Soho’s littlest Creative Directors find audio success
Posted on: Tuesday 4th of September 2018
Leading audio post production facility GCRS (Grand Central Recording Studios) teamed up with local school Soho Parish, who as part of their curriculum have an ‘enrichment hour’. The result was two fantastic short stories written and directed by the students. The stories have since been picked up by Robert Elms’s BBC London show, Clare Lynch’s Soho Radio show, and the Fun Kids Story Quest podcast.
GCRS sound designer, Steve Lane, described the project to us:
Our brief to them was simple: Write a five-minute radio drama to be recorded and mixed at our studios. The students spent a few weeks writing before coming into us, and we were sent the scripts ahead of time – this is when we got really excited. Their creativity knew no bounds, and we received two pieces unlike any other we had worked on.
Future Warfare, mixed by Steve Lane and written and recorded by Mordecai Watson, Adrian Koh, and Elijah Palmer is a gripping tale set in a parallel universe packed full of moral dilemmas and a long lost friend. We were able to use almost every dramatic sound effect imaginable including helicopters, gunshots, and terrified heartbeats.
Louis Stockwell, Shayne Tolentino, and Kaisaan Manirambona wrote the next story: Poison, which was mixed by Munzie Thind and Culum Simpson. We loved the quirkiness of their work, set in a Sydney laboratory featuring a scientist and a suspicious potion – it was full of suspense. Both stories had a strong sense of social justice, and a focus on tech – an interesting reflection on their generation.
When the boys came into record, we were surprised at how seriously they took it. They each had a clear idea of how they believed it should sound, which resulted in many takes to ensure the recordings were just right. It was so interesting to see even at their young age some of the boys had a clear talent for different specialisms. Some were born directors, others technically brilliant, and some natural performers. Another thing we noticed was how brilliant their sense of dramatic timing was, something difficult to teach. The next generation of audio talent are perhaps more used to mediums such as audio books and shorter, online content – in many ways they are a few steps ahead of any of us when we started out.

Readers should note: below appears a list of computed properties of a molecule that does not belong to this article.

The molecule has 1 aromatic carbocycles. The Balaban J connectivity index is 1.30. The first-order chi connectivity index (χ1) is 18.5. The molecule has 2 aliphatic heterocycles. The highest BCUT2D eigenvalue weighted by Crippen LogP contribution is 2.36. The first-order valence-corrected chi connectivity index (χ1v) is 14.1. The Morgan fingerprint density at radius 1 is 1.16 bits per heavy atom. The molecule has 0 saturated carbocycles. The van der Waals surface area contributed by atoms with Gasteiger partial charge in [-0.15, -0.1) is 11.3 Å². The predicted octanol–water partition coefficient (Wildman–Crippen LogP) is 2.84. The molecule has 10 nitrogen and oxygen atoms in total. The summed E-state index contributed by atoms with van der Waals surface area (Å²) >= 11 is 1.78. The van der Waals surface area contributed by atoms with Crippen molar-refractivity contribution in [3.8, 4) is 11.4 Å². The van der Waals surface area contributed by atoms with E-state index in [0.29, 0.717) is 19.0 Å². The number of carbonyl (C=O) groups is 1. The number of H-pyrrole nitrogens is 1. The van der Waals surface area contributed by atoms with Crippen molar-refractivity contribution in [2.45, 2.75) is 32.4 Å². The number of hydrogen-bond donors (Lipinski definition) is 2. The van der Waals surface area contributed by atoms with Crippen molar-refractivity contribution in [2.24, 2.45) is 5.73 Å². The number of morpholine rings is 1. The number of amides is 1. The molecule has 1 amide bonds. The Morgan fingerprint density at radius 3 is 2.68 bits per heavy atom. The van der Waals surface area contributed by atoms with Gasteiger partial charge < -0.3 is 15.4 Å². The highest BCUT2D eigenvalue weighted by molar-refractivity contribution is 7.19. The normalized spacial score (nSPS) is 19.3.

Having such high quality recordings meant we were in a good place for mixing. We are also incredibly thankful to Goldstein Music for allowing us to use two of their tracks for the project, it was a great way to show the boys how to get the full dramatic potential from their hard work.
At Grand Central audio excellence is of the upmost importance, and our ground breaking VR department survives through us seeking innovation. For this to continue, we need to do more to attract talent, we should not always be looking in the same places. We are not saying that we are expecting these boys to be running for us in ten years, but inspiring their generation with what is possible in audio can only ever be a positive thing for our future.
The results far outweigh the input. It was inspiring to have people come in who are so excited by their own work, and who arrived and left on such a high from the prospect of making something tangible. We do not want this to be a one off project, and although we might not repeat exactly the same exercise again, it is our aim to do what we can to encourage diverse talent who bring just as much to our business as we are able to bring them.
As audio people unless you shout out that audio is great, that it is a whole world of creative power in its own right even before you use that power to bring life to the visual world, audio will forever be seen as nice to have – but what is the big deal? It was a great deal for these kids and we had a blast working with them. For anyone toying with the idea of using studio time for allowing young people to explore audio, we would wholeheartedly recommend it – and we will look forward to hearing the results.